Kooperativer Bibliotheksverbund

Berlin Brandenburg

and
and

Your email was sent successfully. Check your inbox.

An error occurred while sending the email. Please try again.

Proceed reservation?

Export
  • 1
    Language: English
    In: Medical Microbiology and Immunology, 2011, Vol.200(1), pp.53-60
    Description: Influenza A virus infection of macrophages and virus-induced pro-inflammatory gene expression are regarded to contribute to severity of influenza A virus-caused diseases. Although some data are available on cytokine production by influenza A virus-infected macrophages, systematic comparisons of the virus types are currently considered to be of high relevance in humans (pandemic H1N1/2009, seasonal H1N1, seasonal H3N2, highly pathogenic avian influenza H5N1) on pro-inflammatory potential, and relevant underlying cellular signalling events are missing. Here, we show that the infection of human monocyte-derived macrophages with pandemic H1N1/2009 (A/HH/01/2009), seasonal H1N1/1999 (A/New Caledonia/20/99), seasonal H3N2/2004 (A/California/7/2004) or highly pathogenic H5N1/2004 (A/Thailand/1(Kan-1)/04) results in similar infection rates. However, the investigated H1N1 strains caused delayed and decreased apoptosis in comparison with H3N2/2004 or H5N1/2004. Moreover, human macrophage infection with H3N2/2004 or H5N1/2004 but not with H1N1 viruses was associated with pronounced pro-inflammatory cytokine production and activation of relevant mitogen-activated protein kinase pathways as indicated by phosphorylation of p38, JNK and ERK 1/2. These findings are in line with clinical observations indicating enhanced disease severity in H3N2- or H5N1-infected patients compared to individuals infected with pandemic H1N1/2009 or seasonal H1N1.
    Keywords: Influenza A ; MAPK ; Cytokines ; Seasonal influenza ; H5N1 ; Pandemic H1N1/2009
    ISSN: 0300-8584
    E-ISSN: 1432-1831
    Library Location Call Number Volume/Issue/Year Availability
    BibTip Others were also interested in ...
  • 2
    Language: English
    In: Medical Microbiology and Immunology, 2010, Vol.199(4), pp.291-297
    Description: Hypercytokinaemia is thought to contribute to highly pathogenic H5N1 influenza A virus disease. Glycyrrhizin is known to exert immunomodulatory and anti-inflammatory effects and therefore a candidate drug for the control of H5N1-induced pro-inflammatory gene expression. Here, the effects of an approved parenteral glycyrrhizin preparation were investigated on H5N1 virus replication, H5N1-induced pro-inflammatory responses, and H5N1-induced apoptosis in human monocyte-derived macrophages. Glycyrrhizin 100 μg/ml, a therapeutically achievable concentration, impaired H5N1-induced production of CXCL10, interleukin 6, and CCL5 and inhibited H5N1-induced apoptosis but did not interfere with H5N1 replication. Global inhibition of immune responses may result in the loss of control of virus replication by cytotoxic immune cells including natural killer cells and cytotoxic CD8 + T-lymphocytes. Notably, glycyrrhizin concentrations that inhibited H5N1-induced pro-inflammatory gene expression did not affect cytolytic activity of natural killer cells. Since H5N1-induced hypercytokinaemia is considered to play an important role within H5N1 pathogenesis, glycyrrhizin may complement the arsenal of potential drugs for the treatment of H5N1 disease.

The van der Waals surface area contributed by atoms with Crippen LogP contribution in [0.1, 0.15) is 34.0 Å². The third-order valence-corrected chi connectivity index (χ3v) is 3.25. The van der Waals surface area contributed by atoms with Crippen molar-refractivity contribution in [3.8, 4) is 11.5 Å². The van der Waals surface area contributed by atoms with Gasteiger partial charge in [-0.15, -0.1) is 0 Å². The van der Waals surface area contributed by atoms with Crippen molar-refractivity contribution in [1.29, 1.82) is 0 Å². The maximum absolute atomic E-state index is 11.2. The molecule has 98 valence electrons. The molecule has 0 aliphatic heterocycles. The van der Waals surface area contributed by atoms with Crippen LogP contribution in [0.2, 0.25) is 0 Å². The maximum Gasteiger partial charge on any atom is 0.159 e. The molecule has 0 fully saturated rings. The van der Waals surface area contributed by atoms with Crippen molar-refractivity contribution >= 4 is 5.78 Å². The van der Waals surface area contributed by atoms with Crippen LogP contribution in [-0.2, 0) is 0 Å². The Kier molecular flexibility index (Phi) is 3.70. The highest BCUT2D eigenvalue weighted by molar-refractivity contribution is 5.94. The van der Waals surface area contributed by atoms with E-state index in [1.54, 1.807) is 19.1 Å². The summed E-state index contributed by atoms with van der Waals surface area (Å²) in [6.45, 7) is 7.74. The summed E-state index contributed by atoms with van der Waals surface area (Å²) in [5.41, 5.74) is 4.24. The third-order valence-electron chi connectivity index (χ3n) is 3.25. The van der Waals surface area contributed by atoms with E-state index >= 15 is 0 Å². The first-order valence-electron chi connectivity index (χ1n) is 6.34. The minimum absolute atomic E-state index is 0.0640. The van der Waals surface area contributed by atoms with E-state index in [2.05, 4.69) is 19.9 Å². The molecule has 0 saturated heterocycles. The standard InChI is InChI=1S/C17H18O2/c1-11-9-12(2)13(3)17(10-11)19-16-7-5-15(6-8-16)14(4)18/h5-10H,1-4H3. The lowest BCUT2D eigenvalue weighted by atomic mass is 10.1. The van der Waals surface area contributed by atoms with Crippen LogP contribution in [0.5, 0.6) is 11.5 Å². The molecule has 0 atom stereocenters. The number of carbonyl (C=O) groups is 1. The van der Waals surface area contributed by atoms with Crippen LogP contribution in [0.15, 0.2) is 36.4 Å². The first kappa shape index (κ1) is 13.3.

Keywords: Glycyrrhizin ; H5N1 ; Cytokines ; Monocyte-derived macrophages
    ISSN: 0300-8584
    E-ISSN: 1432-1831
    Library Location Call Number Volume/Issue/Year Availability
    BibTip Others were also interested in ...
  • 3
    Language: English
    In: Apoptosis, 2008, Vol.13(1), pp.119-131
    Description: Myrtucommulone (MC) is a unique, nonprenylated acylphloroglucinol contained in the leaves of myrtle ( Myrtus communis ). Here, we addressed the potential of MC to induce apoptosis of cancer cells. MC potently induced cell death of different cancer cell lines (EC 50 3–8 μM) with characteristics of apoptosis, visualized by the activation of caspase-3, -8 and -9, cleavage of poly(ADP-ribose)polymerase (PARP), release of nucleosomes into the cytosol, and DNA fragmentation. MC was much less cytotoxic for non-transformed human peripheral blood mononuclear cells (PBMC) or foreskin fibroblasts (EC 50 cell death = 20–50 μM), and MC up to 30 μM hardly caused processing of PARP, caspase-3, -8 and -9 in human PBMC. MC-induced apoptosis was mediated by the intrinsic rather than the extrinsic death pathway. Thus, MC caused loss of the mitochondrial membrane potential in MM6 cells and evoked release of cytochrome c from mitochondria. Interestingly, Jurkat cells deficient in caspase-9 were resistant to MC-induced cell death and no processing of PARP or caspase-8 was evident. In cell lines deficient in either CD95 (Fas, APO-1) signalling, FADD or caspase-8, MC was still able to potently induce cell death and PARP cleavage. Conclusively, MC induces apoptosis in cancer cell lines, with marginal cytotoxicity for non-transformed cells, via the mitochondrial cytochrome c/Apaf-1/caspase-9 pathway.
    Keywords: Cancer ; Apoptosis ; Mitochondria ; Caspase ; Myrtucommulone
    ISSN: 1360-8185
    E-ISSN: 1573-675X
    Library Location Call Number Volume/Issue/Year Availability
    BibTip Others were also interested in ...
Close ⊗
This website uses cookies and the analysis tool Matomo. Further information can be found on the KOBV privacy pages